I don’t know why I was so nervous. After all, I’d met the boss before and was fine. But this situation was different. We were at an event when not just my boss, but his boss, and his boss were present, and I was the most “junior” man in the room. I confess, I was intimidated and had a million scenarios running through my head about how I was going to react wrong or make a fool out of myself in front of all these powerful men. I was dressed nice with my coat and tie, but not nearly as nice as the “big wigs” in the room. I knew my job, and I was able to talk about my job and our industry, but not nearly on the same level as these leaders. I was competent but young, and I was a nervous wreck!
Oh, nothing bad happened, and all my fears were unfounded, but I’ll never forget the nagging voice in my head “Buddy, you don’t belong here.” Most folks wouldn’t think of me as insecure, but I sure was in this situation. I bet you’ve had similar experiences in your own life.
Where does this insecurity come from? Well, to be honest, feeling a bit insecure in certain situations is appropriate at times. The stress of that moment is an education on how to handle yourself next time. Of course, some get stuck in their insecurity and it stops being instructive and becomes destructive.
Look at our lesson today in Isaiah 7:11-14. This is the last part of the reading for today and a very special part indeed:
Again the LORD spoke to Ahaz, “Ask a sign of the LORD your God; let it be deep as Sheol or high as heaven.” But Ahaz said, “I will not ask, and I will not put the LORD to the test.” And he said, “Hear then, O house of David! Is it too little for you to weary men, that you weary my God also? Therefore the Lord himself will give you a sign. Behold, a virgin shall conceive and bear a son, and shall call his name Immanuel.
St. Isaiah is addressing the reality of a nation that has forgotten their fidelity to God and His wisdom and he is instructing certain men to stand up and be counted for righteousness and deal with the reality that some of the tribes of Israel had forgotten themselves so much that they have actually joined forces with other hostile nations against their own brethren in the Southern Kingdom of Judah.
In the midst of Isaiah’s warnings and instruction he tells of how Ahaz had a conversation with God and Ahaz is absolutely terrified to do as God tells him. Notice that God instructs Ahaz to ask for a sign from Him that He will ultimately save the Faithful. But Ahaz refuses and does so in a way that almost appears pious: “I will not ask, and I will not put the Lord to the test.” Sounds completely reasonable. doesn’t it.
But wait, God isn’t fooled a bit by Ahaz. His response reveals the real problem here: “Is it too little for you to weary men, that you weary my God also?” Ahaz had become so estranged from intimacy with God, he couldn’t tell a temptation from an invitation. And that lack of intimacy with God, knowing Him, loving Him, revealed itself in Ahaz’ lack of discernment when God was inviting him to know God better. So God Himself provides the sign: “…a virgin will conceive and bear a son, and shall call his name Immanuael.” Of course, we know what that name means don’t we? It means “God is with us.”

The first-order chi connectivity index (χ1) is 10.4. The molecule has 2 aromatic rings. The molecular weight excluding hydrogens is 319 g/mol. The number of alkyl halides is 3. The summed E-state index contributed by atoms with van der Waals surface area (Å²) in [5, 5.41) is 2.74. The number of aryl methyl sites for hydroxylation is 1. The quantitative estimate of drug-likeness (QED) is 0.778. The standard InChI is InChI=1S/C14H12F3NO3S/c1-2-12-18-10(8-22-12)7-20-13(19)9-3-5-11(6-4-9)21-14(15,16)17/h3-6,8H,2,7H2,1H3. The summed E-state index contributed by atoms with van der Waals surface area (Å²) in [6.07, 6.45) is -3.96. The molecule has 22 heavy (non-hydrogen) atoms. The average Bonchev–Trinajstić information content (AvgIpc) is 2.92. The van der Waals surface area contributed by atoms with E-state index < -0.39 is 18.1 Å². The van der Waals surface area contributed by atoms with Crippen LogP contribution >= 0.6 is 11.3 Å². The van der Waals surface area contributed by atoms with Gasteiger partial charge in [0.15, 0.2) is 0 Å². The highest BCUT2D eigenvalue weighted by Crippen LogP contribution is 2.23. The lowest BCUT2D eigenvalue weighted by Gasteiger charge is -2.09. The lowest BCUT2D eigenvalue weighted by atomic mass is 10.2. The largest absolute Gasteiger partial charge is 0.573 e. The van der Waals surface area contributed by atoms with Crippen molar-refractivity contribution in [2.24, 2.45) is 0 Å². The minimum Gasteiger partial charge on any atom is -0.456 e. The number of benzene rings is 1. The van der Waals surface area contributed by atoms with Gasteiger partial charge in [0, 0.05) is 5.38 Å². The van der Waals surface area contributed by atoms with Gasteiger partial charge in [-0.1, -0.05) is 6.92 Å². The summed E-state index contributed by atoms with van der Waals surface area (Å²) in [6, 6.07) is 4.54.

The tragedy of a loss of closeness to God, knowing Him and loving Him, has long term consequences for us. And none of those consequences are good. The season of Great Lent offers us a way back to that intimacy with God through repentance. But so often we drift so slowly from God we don’t recognize we are “away” until we are far away. What a loving God Who speaks to us in His Church to invite us “back home” with Him.
So, today, are you drifting from your close relationship with God? Maybe you’ve never had that closeness with God before. The answer to both conditions is the same – repentance. Not a “I’m so bad and I’ve done so many bad things” as much as “I want to be close to God because I want to love Him.” The “distance between you and God is made up in the distance your knees are to the floor. Come to a special Lenten service next week and embrace being Orthodox on Purpose!
Remember this old Gaither song?
“I’ve wandered far away from God
Now I’m coming home
The paths of sin too long I’ve trod
Lord, I’m coming home
Coming home, coming home
Nevermore to roam
Open wide Thine arms of love
Lord, I’m coming home”
I do, indeed.
I didn’t think about that father Powell. Repentance being not so much that I’m a bad person but that it brings me closer to God. At 76 you think I’d have that together wouldn’t you?🙄 thank you again for the inspiration and the instruction.